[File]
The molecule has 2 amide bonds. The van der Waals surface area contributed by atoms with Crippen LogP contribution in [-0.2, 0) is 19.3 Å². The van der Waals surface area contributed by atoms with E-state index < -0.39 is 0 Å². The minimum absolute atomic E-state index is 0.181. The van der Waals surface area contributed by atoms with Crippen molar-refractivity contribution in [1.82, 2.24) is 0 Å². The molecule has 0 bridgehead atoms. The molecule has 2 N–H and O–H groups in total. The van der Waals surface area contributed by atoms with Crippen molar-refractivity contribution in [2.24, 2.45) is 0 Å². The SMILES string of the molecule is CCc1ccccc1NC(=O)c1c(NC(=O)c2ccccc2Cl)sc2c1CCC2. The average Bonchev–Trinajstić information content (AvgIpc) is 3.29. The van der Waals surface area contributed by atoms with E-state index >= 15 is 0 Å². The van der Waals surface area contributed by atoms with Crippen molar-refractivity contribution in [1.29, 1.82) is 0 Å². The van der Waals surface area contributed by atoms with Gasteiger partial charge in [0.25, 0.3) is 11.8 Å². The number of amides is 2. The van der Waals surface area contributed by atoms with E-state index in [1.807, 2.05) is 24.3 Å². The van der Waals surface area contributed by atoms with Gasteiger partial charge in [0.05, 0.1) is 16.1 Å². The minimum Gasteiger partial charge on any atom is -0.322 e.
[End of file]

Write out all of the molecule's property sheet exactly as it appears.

The molecule has 2 amide bonds. The van der Waals surface area contributed by atoms with Crippen LogP contribution in [-0.2, 0) is 19.3 Å². The van der Waals surface area contributed by atoms with E-state index < -0.39 is 0 Å². The minimum absolute atomic E-state index is 0.181. The van der Waals surface area contributed by atoms with Crippen molar-refractivity contribution in [1.82, 2.24) is 0 Å². The molecule has 0 bridgehead atoms. The molecule has 2 N–H and O–H groups in total. The van der Waals surface area contributed by atoms with Crippen molar-refractivity contribution in [2.24, 2.45) is 0 Å². The SMILES string of the molecule is CCc1ccccc1NC(=O)c1c(NC(=O)c2ccccc2Cl)sc2c1CCC2. The average Bonchev–Trinajstić information content (AvgIpc) is 3.29. The van der Waals surface area contributed by atoms with E-state index >= 15 is 0 Å². The van der Waals surface area contributed by atoms with Crippen molar-refractivity contribution in [1.29, 1.82) is 0 Å². The van der Waals surface area contributed by atoms with Gasteiger partial charge in [0.25, 0.3) is 11.8 Å². The number of amides is 2. The van der Waals surface area contributed by atoms with E-state index in [1.807, 2.05) is 24.3 Å². The van der Waals surface area contributed by atoms with Gasteiger partial charge in [0.05, 0.1) is 16.1 Å². The minimum Gasteiger partial charge on any atom is -0.322 e.